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(Photo: Osuanyi Quaicoo Essel)


Osuanyi Quaicoo Essel, Department of Art Education, University of Education, Winneba (UEW), Ghana

Amine EL Gotaibi’s monumental sculpture located at Farmhouse, Johannesburg in South Africa seems to hinge on the painful contemporary realities of deep territorial and sub-regional divisions that have characterized the African continent as a result of colonization. The divisions have created a seemingly impenetrable boundary yielding to the divide and rule concept used as colonialist weaponry to capture and share the territories of Africa.


In giving an artistic impression of the regional divisionism obstructive to building united Africa where there is free movement of people in a way that it boosts trade, political, social and economic cohesion, Gotaibi metaphorically sculptured a gigantic wall composed of mud and pebbles with circular whole positioned at the middle portion of the entire wall. The pile of mud used in fabricating the wall creates implied horizontal linearity from the base to the topmost part. The precariousness of the mud material gives rise to occasional disintegration and fall to the ground which the artist likened to the boundaries created by systemic structures and colonialism such as apartheid, xenophobia and neocolonialism that inhibit unity of Africa. Through this work, the artist brings to the fore these issues and possibly yearns for an end to it for a better and united Africa.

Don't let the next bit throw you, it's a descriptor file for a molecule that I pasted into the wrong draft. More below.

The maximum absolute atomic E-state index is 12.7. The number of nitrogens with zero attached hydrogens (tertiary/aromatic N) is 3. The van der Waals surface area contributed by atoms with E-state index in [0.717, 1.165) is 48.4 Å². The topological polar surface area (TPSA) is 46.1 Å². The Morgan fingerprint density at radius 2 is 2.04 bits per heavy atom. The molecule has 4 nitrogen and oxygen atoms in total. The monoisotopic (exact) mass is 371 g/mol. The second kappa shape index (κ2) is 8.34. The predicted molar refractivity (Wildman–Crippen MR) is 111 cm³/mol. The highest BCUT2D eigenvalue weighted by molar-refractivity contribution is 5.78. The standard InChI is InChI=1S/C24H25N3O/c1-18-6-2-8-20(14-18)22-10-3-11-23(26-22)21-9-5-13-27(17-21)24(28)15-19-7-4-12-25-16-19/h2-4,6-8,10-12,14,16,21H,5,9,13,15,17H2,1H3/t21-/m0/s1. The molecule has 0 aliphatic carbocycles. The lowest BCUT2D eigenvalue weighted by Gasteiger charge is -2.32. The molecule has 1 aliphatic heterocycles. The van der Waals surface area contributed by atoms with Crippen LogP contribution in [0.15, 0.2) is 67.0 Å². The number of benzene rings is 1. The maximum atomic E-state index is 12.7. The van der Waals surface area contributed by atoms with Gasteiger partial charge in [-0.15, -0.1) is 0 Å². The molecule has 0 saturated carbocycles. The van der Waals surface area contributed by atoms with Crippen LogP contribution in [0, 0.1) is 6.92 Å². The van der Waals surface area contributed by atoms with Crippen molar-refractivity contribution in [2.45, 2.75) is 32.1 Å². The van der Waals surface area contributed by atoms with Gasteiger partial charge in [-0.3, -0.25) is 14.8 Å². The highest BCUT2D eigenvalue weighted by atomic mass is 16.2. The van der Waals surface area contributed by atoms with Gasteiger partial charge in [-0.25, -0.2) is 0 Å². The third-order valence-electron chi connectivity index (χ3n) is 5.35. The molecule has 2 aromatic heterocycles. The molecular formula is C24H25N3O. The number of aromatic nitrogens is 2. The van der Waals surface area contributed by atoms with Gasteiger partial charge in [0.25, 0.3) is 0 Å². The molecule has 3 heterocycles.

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(Photos: Cristian Römmelt)


Christian Römmel, LMU Munich, Germany

A wall in the landscape. It describes a border. Land on one side, land on the other. He gives the wall four years, then it will be gone, says our guide. The material is slowly being eroded by wind and rain. Boundless land as a promise for the future. I look through the hole in the middle: Far away in another country, Morocco, there is a second wall, I learn. The missing piece of wall connects.